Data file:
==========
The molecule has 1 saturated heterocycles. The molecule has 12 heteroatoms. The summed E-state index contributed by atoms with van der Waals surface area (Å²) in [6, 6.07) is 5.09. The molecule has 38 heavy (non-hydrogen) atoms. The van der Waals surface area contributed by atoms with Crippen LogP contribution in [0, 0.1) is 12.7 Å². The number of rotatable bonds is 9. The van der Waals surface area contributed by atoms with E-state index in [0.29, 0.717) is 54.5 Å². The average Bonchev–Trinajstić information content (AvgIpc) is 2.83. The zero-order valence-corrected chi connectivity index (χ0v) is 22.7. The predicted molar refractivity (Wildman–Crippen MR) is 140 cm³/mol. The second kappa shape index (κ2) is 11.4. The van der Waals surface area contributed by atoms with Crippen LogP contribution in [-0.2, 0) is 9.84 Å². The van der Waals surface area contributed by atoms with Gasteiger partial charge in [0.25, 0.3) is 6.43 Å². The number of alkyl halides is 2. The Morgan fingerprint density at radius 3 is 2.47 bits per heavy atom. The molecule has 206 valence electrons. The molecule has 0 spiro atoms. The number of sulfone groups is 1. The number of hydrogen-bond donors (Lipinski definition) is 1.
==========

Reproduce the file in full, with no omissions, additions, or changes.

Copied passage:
The molecule has 1 saturated heterocycles. The molecule has 12 heteroatoms. The summed E-state index contributed by atoms with van der Waals surface area (Å²) in [6, 6.07) is 5.09. The molecule has 38 heavy (non-hydrogen) atoms. The van der Waals surface area contributed by atoms with Crippen LogP contribution in [0, 0.1) is 12.7 Å². The number of rotatable bonds is 9. The van der Waals surface area contributed by atoms with E-state index in [0.29, 0.717) is 54.5 Å². The average Bonchev–Trinajstić information content (AvgIpc) is 2.83. The zero-order valence-corrected chi connectivity index (χ0v) is 22.7. The predicted molar refractivity (Wildman–Crippen MR) is 140 cm³/mol. The second kappa shape index (κ2) is 11.4. The van der Waals surface area contributed by atoms with Crippen LogP contribution in [-0.2, 0) is 9.84 Å². The van der Waals surface area contributed by atoms with Gasteiger partial charge in [0.25, 0.3) is 6.43 Å². The number of alkyl halides is 2. The Morgan fingerprint density at radius 3 is 2.47 bits per heavy atom. The molecule has 206 valence electrons. The molecule has 0 spiro atoms. The number of sulfone groups is 1. The number of hydrogen-bond donors (Lipinski definition) is 1.